Is there such a thing as a good person or a bad person? Or do all people exist on the same neutral plane, only as good or bad as their latest actions? If the latter is true, then how many horrible deeds must a person commit in a row before they’re beyond rehabilitation? Even if they’re eventually forgiven, how will they learn to live with the repercussions of their actions? BoJack Horseman seeks to answer these tough, existential questions in its intimately compelling fifth season. As usual, the answers don’t come easy, and creator Raphael Bob-Waksberg plumbs the depths of his characters’ misery as they grapple with their past mistakes and slowly inch their way toward a (hopefully) better future.
Bojack Horseman’s new season opens on the set of Philbert, the gritty, prestige crime drama that stars BoJack as its titular protagonist. Having grown accustomed to unwarranted adulation from his fans and coworkers, BoJack obviously butts heads with the show’s narcissistic creator Flip (Rami Malek) over its contrived and sexist script. But he’s also having a no-strings-attached fling with his co-star, Gina (Stephanie Beatriz), and Philbert is already being hyped as a big award show contender. In other words, things seem to be going pretty well for BoJack.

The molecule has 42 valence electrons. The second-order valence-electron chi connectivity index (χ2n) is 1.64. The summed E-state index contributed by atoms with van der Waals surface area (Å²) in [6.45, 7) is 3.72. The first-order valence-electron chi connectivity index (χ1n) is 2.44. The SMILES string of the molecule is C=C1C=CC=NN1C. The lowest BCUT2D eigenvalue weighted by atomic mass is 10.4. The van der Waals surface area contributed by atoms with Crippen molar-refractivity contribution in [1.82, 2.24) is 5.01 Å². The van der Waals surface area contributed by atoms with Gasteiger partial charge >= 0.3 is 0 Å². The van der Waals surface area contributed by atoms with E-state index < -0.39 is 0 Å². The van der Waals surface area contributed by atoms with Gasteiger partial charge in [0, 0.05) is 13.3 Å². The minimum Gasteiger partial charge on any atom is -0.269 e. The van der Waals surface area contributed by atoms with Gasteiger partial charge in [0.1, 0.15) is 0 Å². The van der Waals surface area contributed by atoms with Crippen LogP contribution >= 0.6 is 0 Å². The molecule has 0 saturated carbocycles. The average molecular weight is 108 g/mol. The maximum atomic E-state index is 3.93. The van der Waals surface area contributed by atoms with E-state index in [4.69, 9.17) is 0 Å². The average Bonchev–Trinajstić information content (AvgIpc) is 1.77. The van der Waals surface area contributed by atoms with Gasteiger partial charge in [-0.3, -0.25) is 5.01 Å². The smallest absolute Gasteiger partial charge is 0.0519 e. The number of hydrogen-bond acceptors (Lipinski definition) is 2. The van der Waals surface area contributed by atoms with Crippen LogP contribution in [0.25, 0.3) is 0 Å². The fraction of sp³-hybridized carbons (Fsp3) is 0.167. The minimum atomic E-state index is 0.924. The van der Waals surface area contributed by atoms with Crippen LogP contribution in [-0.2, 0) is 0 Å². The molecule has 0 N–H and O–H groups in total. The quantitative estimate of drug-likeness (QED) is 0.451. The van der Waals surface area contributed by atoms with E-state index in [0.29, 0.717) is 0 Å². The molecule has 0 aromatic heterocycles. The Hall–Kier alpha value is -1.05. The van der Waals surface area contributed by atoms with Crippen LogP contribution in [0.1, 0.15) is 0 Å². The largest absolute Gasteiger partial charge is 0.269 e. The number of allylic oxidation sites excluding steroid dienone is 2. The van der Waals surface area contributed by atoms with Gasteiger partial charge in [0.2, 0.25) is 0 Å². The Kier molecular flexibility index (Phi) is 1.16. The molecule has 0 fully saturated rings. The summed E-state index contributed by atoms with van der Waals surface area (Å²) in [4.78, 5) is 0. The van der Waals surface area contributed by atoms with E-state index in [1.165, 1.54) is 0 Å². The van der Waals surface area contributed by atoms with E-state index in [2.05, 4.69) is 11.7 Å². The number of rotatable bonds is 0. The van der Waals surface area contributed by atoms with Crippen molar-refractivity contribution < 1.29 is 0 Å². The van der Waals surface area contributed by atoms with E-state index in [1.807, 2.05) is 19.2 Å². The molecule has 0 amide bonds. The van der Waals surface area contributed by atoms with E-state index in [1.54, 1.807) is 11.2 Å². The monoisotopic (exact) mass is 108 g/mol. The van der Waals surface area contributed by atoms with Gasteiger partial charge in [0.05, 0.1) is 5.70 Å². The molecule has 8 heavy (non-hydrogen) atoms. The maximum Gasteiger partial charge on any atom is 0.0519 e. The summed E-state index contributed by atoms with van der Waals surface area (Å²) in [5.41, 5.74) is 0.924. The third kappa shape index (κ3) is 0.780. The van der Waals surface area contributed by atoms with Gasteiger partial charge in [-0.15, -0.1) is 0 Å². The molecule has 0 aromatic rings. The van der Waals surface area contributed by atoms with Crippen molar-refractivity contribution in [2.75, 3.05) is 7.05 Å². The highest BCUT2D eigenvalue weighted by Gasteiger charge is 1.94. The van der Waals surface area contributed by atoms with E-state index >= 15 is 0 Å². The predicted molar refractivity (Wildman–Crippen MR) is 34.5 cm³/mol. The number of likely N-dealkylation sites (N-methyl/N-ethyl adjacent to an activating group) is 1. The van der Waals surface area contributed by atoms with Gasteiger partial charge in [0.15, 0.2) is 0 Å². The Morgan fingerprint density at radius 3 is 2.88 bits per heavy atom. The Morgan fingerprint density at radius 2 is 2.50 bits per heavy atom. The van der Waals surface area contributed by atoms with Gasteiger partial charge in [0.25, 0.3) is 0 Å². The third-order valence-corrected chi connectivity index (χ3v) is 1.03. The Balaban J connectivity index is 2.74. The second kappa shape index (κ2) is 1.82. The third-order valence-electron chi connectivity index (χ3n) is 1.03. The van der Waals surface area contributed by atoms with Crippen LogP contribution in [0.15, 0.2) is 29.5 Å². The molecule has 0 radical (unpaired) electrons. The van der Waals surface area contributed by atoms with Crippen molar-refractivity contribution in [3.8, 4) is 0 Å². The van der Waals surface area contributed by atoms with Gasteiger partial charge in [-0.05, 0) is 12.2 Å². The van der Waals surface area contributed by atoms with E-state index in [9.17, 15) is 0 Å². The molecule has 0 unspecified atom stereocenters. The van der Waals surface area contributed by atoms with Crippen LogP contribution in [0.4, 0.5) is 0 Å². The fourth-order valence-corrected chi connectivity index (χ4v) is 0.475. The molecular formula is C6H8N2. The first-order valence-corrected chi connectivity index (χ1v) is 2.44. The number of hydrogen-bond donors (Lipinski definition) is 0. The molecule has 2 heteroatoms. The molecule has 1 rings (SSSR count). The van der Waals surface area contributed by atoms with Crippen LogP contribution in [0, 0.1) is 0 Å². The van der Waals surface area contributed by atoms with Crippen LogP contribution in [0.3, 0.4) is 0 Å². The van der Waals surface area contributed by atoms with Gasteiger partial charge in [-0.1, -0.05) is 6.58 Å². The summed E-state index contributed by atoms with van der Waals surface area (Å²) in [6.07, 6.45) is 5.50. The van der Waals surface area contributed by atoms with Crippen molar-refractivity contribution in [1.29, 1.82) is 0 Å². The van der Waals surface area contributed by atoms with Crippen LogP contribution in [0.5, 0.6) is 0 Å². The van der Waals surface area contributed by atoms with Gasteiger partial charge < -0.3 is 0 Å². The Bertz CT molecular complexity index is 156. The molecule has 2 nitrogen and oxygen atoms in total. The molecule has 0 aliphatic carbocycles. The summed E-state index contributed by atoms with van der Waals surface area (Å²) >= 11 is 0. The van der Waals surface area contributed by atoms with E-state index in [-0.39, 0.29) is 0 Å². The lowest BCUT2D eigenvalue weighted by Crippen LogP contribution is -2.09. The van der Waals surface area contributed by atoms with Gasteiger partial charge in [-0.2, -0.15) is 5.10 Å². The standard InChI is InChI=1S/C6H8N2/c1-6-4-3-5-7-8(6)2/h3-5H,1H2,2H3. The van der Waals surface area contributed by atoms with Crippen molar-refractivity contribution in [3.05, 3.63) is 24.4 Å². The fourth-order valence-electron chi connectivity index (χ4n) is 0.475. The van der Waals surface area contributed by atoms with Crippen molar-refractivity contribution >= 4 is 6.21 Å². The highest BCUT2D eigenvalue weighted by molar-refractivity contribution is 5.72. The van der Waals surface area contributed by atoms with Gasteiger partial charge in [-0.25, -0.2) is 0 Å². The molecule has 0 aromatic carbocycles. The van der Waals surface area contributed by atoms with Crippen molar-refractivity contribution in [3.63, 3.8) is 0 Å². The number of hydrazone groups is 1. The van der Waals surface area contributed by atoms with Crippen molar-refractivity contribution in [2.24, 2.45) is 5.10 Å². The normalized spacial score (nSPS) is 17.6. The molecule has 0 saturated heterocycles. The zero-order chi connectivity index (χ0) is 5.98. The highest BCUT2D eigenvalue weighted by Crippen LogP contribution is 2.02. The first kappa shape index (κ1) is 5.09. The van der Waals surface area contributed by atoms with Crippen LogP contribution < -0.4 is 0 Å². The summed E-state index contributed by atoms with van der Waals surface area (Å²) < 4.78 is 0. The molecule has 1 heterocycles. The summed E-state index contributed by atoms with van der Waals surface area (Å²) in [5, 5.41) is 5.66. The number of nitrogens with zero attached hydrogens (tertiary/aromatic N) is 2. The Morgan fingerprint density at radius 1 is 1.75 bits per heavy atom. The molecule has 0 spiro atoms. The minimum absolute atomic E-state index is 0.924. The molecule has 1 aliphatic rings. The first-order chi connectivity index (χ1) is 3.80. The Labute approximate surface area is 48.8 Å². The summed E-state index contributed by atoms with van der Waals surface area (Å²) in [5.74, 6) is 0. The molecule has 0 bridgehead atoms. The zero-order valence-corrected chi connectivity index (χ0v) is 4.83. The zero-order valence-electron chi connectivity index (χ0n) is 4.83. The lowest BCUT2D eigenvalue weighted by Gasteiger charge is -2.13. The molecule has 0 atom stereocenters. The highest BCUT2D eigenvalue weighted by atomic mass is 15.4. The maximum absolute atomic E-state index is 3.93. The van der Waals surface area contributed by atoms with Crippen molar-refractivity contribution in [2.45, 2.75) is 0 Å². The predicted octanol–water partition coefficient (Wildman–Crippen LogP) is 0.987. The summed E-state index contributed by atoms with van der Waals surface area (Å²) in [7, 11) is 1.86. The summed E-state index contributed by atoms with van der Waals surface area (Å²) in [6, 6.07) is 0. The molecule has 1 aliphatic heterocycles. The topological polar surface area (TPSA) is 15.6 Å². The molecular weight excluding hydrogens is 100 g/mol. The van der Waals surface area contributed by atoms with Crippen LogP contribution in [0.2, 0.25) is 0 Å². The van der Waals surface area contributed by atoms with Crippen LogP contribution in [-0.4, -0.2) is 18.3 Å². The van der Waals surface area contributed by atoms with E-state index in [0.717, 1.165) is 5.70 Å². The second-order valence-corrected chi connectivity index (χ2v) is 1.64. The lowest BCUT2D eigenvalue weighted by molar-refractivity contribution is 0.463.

Except they’re not. Bojack is still haunted by the ghosts of his past, namely the bender that resulted in the overdose of his old Horsin’ Around co-star, Sarah Lynn, and the time he almost had sex with Penny, the 17-year-old daughter of his old friend Charlotte, in New Mexico. His fling with Gina lacks intimacy and his show lacks ingenuity; BoJack just uses them both to distract himself from the guilt and self-loathing that have been threatening to consume him for as long as he can remember.